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D.C. Circuit Orders Accidental Requirement for Sex Offender Registration Deleted from Sentence

In an October 27, 2015 decision, the D.C. Circuit Court of Appeals ordered the deletion of a requirement for sex offender registration a federal judge added to a sentence by accidentally checking the wrong box on a form.

On November 11, 201, Oscar Ramiro Ortega-Hernandez fired multiple rounds from a high-powered rifle into the White House. He was acting on his belief that President Obama was the anti-Christ and, “as a modern day Jesus Christ,” it was his mission to “take out Obama.” No one was injured. Nonetheless, Ortega-Hernandez was charged with nineteen federal offenses.

As part of a plea bargain deal, Ortega-Hernandez was convicted on two charges and agreed to a terrorism adjustment that significantly raised his offense level under the Sentencing Guidelines and resulted in a range of between 288 and 330 months. He was sentenced to 300 months in prison followed by sixty months of supervised release. Part of the plea bargain included a waiver of appeal for most issues.

In filling out the pre-printed sentencing form, the judge inadvertently checked the box for sex offender. This meant that Ortega-Hernandez would be required to register as a sex offender upon his release from prison. He appealed the registration requirement and alleged the sentence was too long considering his lengthy history of mental illness.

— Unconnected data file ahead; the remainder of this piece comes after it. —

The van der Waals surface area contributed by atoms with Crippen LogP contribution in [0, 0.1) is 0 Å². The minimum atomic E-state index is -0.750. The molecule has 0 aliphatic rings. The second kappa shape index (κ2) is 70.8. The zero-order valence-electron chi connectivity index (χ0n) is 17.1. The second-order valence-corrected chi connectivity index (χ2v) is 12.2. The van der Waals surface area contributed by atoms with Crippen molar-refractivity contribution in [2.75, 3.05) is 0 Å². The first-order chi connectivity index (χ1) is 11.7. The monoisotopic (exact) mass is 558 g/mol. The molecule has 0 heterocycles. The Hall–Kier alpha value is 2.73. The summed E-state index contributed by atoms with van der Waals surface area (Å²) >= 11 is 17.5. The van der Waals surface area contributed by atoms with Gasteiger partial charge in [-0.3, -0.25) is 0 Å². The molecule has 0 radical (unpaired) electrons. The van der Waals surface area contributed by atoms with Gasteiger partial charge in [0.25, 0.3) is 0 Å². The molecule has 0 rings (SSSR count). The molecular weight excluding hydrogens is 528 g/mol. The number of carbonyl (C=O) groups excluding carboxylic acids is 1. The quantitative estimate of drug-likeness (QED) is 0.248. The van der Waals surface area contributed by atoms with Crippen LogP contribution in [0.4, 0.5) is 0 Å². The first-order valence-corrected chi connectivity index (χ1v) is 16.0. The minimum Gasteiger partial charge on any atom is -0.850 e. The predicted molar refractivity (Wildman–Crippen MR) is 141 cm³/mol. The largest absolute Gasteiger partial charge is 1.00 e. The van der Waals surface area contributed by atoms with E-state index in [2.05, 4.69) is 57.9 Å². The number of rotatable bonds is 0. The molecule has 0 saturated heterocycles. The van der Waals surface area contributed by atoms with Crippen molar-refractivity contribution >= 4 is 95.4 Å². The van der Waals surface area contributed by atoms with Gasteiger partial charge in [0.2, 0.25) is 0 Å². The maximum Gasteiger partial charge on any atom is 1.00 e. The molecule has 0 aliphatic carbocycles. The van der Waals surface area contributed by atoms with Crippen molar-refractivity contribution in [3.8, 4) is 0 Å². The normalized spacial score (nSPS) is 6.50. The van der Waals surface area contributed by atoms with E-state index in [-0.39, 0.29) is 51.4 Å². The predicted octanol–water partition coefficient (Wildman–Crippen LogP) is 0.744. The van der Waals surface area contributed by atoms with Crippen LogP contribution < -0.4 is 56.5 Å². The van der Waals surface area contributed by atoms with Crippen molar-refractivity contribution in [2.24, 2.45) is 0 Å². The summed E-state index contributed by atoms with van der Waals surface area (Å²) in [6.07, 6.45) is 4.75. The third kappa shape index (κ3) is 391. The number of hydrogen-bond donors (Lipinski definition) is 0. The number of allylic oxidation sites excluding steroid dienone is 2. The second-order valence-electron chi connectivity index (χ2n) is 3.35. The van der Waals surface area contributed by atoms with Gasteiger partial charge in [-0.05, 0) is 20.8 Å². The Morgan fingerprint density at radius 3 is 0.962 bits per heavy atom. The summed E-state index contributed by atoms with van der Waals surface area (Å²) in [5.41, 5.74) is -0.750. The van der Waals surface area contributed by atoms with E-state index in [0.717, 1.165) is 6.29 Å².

The D.C. Circuit noted that both issues would fall within the waiver. However, since the government not only stated that it would not pursue the waiver on the registration issue and agreed that the requirement to register should be deleted from the sentence, the court agreed to address the issue only.

The court held that the trial judge’s oral pronouncement of sentence did not include registration as a sex offender and it appeared that she had merely checked the wrong box on a pre-printed sentencing, form. Therefore, the case was remanded to the district court for correction of the error on the sentencing form and dismissed with respect to the length-of-sentence issue. See: United States v. Ortega-Hernandez, D.C. Cir., No. 14-3022.

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Related legal case

United States v. Ortega-Hernandez